Tiree, 7 August 1883 - Alexander Mclean

ALEXANDER M'LEAN, Crofter, Balmeanoch (73)—examined

33573. The Chairman.
—You have a statement to submit to the Commission ?
—I have. ' I, Alexander M'Lean (74), elder and crofter at Balameanoch, Tyree, humbly beg to bring before the Royal Commissioners the following facts and grievances, and crave their attention and consideration to the poor circumstances unto which I have been reduced through the ill-treatment I have received from time to time. About forty years ago I bought the first of my crofts for the'sum of £95 sterling, the yearly rental of which was at that time £6 sterling. I afterwards got possession of other two crofts, but for one of them I had to pay £5, and for the other £8, before I was allowed to take possession of them, these sums being equal to the yearly rental of the crofts. I held possession of the three crofts for a good number of years, and, although they were but small, having been together, I was able to live comfortably, and was perfectly satisfied. But a few years ago the last two mentioned crofts were taken from me, without either compensating me for improvements made, or even giving me back my own money which I paid for them, and this for the direct purpose of extending the ground of a stranger, who is not content by reducing me into my present poor circumstances, but who now uses all means to deprive me of my remaining one. The rent of my present croft is now £12, 11s . 6d., as compared with £6 thirty years ago, or upwards of £1 per acre of poor soil. I have
now so little land, and what I have is so dear, that I would be utterly unable to fight against poverty, were it not for the support I get from my children in the Lowlands. My prayer is that I should get back my two crofts, and that the rent of the other one should be reduced to the old standard; and were this prayer answered I would be perfectly content and fairly comfortable.

33574. What do you mean by saying that forty years ago you bought the first of your crofts for the sum of £95 sterling ?
—I bought it, as I stated, from the outgoing tenant. He went away to America at that time, and he had the right to sell the croft and everything that was upon it. There were two horses and one cow of stock, and there were the crops and houses; and when I valued the amount I paid him £95, and when I valued the amount of seed and labour that he expended upon the croft for that year and the houses, I considered I was over £40 out of pocket beyond the value of everything that I received.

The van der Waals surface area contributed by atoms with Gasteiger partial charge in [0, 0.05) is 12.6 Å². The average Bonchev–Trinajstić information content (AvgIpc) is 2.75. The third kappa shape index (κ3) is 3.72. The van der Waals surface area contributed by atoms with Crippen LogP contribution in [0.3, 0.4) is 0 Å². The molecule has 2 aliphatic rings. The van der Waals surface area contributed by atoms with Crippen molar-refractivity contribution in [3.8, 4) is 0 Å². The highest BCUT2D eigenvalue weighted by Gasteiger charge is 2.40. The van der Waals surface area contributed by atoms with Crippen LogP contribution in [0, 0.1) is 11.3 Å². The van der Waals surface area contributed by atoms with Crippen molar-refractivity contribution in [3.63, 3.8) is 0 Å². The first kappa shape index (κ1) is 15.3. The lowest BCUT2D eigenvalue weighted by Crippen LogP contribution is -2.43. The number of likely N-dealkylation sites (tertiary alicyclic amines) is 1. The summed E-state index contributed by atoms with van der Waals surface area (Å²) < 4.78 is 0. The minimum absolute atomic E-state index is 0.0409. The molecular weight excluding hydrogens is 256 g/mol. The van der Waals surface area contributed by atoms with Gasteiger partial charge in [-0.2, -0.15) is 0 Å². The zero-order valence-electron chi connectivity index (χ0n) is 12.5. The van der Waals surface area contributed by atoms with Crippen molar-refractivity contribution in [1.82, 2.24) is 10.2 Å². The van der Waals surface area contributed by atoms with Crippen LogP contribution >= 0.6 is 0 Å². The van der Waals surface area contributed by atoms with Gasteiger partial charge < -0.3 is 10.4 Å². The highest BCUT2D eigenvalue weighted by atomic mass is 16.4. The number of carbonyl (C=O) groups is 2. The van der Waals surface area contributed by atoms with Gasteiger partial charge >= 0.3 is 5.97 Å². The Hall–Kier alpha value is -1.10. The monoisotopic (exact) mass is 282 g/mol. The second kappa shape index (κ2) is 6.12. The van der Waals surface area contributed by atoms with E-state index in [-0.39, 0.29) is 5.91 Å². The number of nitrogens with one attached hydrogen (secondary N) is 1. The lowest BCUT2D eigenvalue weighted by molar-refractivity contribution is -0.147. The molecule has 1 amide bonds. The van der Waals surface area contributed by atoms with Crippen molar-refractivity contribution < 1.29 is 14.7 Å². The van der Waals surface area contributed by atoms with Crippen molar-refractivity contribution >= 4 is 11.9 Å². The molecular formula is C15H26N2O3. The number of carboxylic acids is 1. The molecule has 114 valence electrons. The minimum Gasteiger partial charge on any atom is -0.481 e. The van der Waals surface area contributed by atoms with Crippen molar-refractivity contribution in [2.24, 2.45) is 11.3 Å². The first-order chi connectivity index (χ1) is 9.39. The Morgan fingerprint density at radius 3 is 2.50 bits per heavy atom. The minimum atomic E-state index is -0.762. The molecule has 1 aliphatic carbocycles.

33575. Did the sum of £95 include the cattle, horses, and growing crop ?
—Yes, it included the stock, crops, and houses.

33576. How much were the houses valued at?
—There was no valuation.

33577. How much did you count out of the whole £95 was for the houses and offices ?
—They were not much worth ; they were in a very backward condition, and I had to repair them and put them in order again, and I believe they were not worth as much as I expended in putting them in repair.

33578. The rest of the £95 was for stock?

33579. Why did you say you bought the croft for £95 sterling, when the money was for the purchase of stock on the croft ?
—I bought it in order to have a dwelling there, and that I should cultivate it myself afterwards.

33580. You got two other crofts; who did you get them from ?
—From the factor of the day.

33581. Who did they belong to before?
—It was other two men that had the crofts that I had before. One of them removed voluntarily to take up the croft his father possessed before, and the other one left, I don't know why or how.

33582. But you got them from two crofters?
—Yes, it was two crofters occupied that before.

33583. They were taken away from you and given to somebody else; who were they given to?